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Cancer cuts through America. More than 1.8 million new cases of cancer were diagnosed in 2024 alone.

But cancer is becoming more and more survivable. Cancer treatment stops tumors in their tracks while decreasing pain and helping patients’ mental health. Once you learn more, you can help select your own therapies.

What is the common course of treatment for cancer patients? What side effects may someone feel during common therapies? What treatments are there to minimize pain?

Answer these questions to start your approach to good health and recovery. Here is your quick guide.

The Basics of Cancer Treatment

Cancer treatment varies depending on what type of cancer an individual has. Prostate cancer treatment involves different procedures than colon cancer treatment. But in general, most treatment plans combine chemotherapy with radiation therapy and surgery.

Chemotherapy involves injections of chemicals that kill cancer cells within the body. The chemicals target fast-growing cells, but they may damage other cells. This means that doctors select chemicals that are specific to a person’s cancer.

As the name suggests, radiation therapy utilizes doses of radiation to shrink tumors down. Some forms of radiation can cause cancer, but therapy uses types of radiation that damage the DNA of cancer cells. Some therapies are targeted, while others involve the whole body.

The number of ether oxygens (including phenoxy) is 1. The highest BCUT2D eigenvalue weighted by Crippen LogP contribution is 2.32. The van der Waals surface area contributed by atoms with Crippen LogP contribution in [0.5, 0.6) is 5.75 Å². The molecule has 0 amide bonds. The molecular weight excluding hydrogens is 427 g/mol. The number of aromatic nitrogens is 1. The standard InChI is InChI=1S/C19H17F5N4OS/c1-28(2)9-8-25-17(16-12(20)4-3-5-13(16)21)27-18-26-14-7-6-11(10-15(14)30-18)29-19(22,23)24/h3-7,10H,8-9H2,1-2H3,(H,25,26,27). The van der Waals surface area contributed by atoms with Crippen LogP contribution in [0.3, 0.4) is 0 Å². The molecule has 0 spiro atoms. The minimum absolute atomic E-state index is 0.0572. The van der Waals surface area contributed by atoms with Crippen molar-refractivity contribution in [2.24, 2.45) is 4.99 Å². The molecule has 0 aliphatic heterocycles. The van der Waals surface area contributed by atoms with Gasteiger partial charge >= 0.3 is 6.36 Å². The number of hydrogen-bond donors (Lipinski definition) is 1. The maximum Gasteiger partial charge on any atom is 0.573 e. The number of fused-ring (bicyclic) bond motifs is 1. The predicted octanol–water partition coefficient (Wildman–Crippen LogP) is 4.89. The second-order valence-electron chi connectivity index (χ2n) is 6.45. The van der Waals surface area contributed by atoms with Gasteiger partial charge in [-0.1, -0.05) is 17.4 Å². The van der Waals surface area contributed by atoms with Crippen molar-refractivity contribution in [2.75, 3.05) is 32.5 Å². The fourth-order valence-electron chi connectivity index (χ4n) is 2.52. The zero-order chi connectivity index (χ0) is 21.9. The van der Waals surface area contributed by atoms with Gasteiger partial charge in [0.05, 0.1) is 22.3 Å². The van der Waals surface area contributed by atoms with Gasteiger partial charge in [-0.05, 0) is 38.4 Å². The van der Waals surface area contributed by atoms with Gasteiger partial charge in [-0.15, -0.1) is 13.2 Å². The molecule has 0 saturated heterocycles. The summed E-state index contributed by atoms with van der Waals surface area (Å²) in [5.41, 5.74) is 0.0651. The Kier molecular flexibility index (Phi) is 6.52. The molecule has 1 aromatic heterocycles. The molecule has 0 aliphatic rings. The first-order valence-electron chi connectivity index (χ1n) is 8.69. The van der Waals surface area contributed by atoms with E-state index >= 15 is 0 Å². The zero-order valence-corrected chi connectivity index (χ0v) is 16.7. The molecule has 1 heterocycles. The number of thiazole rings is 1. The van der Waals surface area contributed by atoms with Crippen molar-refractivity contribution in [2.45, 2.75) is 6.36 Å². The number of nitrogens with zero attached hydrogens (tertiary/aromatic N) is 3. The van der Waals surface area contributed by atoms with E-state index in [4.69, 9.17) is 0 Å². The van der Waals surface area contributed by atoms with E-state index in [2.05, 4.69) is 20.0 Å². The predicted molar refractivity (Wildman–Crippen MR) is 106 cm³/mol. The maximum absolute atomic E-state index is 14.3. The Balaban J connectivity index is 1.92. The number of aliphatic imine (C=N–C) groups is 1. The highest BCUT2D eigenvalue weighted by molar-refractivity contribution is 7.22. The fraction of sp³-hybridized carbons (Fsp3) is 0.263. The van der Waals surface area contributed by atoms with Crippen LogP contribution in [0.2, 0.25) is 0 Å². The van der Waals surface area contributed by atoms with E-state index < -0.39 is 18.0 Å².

Surgery is an invasive procedure to remove tumors and cancerous tissues in the body. It is the last resort if tumors do not shrink through chemotherapy or radiation treatment. But it can be used as a means of diagnosing cancer and removing dangerous cells.


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Chemotherapy occurs while patients are awake. They are attached to an IV, and they remain seated in a treatment room.

Chemotherapy sessions are scheduled in advance. You can decide when and where you want your treatment, and you can plan ahead for it.

Prior to your session, you should eat full meals and drink plenty of water. Try to avoid foods that may make you nauseous, especially acidic foods like citrus. Get a good night of sleep, and try to rest during the hours before your session.